The leadership and management of the school as a church school is good.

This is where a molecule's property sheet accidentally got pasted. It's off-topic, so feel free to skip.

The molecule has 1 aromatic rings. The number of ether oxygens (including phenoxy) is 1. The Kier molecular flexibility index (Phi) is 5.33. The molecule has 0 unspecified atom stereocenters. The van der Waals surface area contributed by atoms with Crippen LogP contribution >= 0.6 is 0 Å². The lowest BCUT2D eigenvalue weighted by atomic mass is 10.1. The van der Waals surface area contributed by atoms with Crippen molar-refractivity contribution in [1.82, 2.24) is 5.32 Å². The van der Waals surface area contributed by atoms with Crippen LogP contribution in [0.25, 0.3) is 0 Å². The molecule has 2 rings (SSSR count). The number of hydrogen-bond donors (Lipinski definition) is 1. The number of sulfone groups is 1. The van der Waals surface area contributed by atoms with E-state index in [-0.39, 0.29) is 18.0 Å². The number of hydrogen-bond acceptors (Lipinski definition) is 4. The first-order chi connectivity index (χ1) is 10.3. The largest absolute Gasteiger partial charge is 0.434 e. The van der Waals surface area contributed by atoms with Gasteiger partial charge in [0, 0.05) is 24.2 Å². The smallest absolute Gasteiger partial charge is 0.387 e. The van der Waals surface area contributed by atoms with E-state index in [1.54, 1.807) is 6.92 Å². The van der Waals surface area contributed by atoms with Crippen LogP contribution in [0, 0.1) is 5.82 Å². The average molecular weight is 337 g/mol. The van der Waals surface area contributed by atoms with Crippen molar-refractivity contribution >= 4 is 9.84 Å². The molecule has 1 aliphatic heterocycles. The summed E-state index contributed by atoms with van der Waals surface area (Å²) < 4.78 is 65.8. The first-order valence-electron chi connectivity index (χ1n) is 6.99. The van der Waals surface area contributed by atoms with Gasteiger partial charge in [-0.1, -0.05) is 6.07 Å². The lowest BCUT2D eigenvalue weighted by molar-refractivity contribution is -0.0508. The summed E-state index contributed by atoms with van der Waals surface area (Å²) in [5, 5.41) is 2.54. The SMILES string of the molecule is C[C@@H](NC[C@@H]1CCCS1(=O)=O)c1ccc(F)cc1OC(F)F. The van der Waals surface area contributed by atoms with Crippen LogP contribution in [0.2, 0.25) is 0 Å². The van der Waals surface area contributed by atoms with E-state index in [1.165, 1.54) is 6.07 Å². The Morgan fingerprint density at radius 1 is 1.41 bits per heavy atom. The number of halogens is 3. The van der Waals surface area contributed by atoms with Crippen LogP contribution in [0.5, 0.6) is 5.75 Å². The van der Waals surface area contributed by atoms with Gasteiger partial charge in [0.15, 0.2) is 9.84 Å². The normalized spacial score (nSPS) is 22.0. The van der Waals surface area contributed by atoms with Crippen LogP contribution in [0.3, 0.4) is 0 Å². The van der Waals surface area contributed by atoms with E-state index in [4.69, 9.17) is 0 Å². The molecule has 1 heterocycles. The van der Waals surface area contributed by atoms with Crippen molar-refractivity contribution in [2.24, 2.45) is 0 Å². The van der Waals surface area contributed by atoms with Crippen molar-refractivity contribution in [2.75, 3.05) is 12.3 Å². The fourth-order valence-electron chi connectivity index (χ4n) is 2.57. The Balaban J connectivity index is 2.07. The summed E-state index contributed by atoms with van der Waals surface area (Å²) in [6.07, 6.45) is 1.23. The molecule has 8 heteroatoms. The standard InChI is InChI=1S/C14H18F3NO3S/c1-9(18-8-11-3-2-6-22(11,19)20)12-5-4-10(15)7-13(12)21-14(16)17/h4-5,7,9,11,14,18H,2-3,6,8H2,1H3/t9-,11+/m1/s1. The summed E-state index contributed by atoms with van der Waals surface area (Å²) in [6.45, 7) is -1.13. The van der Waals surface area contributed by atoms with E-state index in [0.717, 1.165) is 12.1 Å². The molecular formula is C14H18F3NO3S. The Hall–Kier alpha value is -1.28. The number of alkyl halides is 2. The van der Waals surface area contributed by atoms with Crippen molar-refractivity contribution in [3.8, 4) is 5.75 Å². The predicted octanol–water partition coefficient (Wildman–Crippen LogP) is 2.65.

The headteacher has strengthened the Christian character of the school and the school has fulfilled the recommendations of the last inspection report. He and the RE coordinator have introduced initiatives such as “Prayer Space” and promoted an optional “Friday Club” which have been greatly enjoyed by the children and have helped them to grow in spirituality. The headteacher monitors and evaluates the impact of worship on the children informally but knows that this could be done more systematically. All adults in the school put children’s well-being, personal and spiritual development at the heart of what they do. Staff feel confident to promote the school’s Christian ethos and this is a focus for their professional development. New staff receive very good induction. They feel very well supported by the RE and collective worship coordinators and the school works closely with the Diocese. The RE coordinator monitors standards of teaching and learning so that children make good progress. Governors know the school well and are supportive of its Christian identity, for example by attending acts of worship. They are not yet fully involved in evaluating the distinctive Christian character of the school but have now established a committee with responsibility for this. Parents speak highly of the school’s Christian ethos and the links with the local church and community. The school seeks their views regularly, but not specifically about the Christian character of the school.